City Farm is the most recent initiative of the Resource Center. The farm turns fallow, vacant land into amazingly productive farmland. The benefits are tangible: instead of an acre of crumbling cement and overgrown weeds they have created a viable farm that produces 25,000 pounds of heirloom tomatoes, arugula, beets, carrots, herbs; jobs for farmers, and a green space that attracts hordes of volunteers, students and other visitors.
Andy Rozendaal, program director of City Farm, has great faith in the prospects of urban agriculture. “With a great staff, interns and over 850 volunteers per year, we can produce a tasty variety of healthy and sustainable food for those who desire and need these products. The taste and quality can be the reason people buy, but the difference we are making in the community is the reason communities need to embrace urban agriculture.”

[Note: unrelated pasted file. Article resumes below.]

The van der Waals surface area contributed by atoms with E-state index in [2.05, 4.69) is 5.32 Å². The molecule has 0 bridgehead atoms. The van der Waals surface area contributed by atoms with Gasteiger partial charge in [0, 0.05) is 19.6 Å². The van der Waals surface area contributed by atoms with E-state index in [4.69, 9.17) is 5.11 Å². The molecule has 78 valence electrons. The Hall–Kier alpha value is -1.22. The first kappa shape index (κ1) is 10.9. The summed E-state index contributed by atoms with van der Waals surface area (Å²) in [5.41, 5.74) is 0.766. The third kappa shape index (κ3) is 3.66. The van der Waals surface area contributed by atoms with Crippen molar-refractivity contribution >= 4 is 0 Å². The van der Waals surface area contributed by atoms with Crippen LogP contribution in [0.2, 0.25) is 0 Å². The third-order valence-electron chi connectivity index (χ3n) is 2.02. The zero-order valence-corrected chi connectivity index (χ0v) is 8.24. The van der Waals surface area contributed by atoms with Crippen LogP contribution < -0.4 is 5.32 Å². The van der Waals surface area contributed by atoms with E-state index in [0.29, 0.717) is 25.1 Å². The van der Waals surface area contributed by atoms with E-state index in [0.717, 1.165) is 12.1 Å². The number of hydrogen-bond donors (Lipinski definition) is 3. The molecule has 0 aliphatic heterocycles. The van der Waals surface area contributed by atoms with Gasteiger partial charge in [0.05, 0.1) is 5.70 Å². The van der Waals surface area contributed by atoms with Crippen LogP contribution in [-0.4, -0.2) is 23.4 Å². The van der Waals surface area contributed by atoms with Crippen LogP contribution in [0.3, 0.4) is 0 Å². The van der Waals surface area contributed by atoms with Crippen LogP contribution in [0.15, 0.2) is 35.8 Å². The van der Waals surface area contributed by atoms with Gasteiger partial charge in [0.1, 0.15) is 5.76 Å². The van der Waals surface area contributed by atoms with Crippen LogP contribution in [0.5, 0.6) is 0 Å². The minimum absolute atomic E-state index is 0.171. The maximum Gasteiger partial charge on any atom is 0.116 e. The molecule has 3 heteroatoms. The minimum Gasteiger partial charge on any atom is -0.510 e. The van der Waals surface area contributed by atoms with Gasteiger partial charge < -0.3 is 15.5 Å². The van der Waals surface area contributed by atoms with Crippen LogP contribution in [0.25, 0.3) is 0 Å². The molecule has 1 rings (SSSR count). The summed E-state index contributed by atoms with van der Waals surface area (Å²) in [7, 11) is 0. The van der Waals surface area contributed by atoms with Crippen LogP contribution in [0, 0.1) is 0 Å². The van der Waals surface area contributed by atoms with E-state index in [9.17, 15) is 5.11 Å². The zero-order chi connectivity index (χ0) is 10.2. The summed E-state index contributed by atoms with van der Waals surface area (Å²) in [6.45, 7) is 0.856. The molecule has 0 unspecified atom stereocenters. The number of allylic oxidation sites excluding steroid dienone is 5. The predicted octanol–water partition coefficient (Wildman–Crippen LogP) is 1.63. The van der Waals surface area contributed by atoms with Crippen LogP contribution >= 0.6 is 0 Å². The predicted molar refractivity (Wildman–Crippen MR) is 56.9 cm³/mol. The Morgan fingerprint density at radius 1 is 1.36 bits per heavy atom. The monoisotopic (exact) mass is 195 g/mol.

EDITOR’S NOTE: The really interesting thing about this farm is it is transient. When the vacant land comes up for development it moves to a new vacant plot. This means the land has been used for something productive in the meantime without conflicting with developers interests. The city allows the Resource Center to farm vacant land for free, providing it can raise $30,000 per acre from investors to fence the lot, get rich soil and start planting.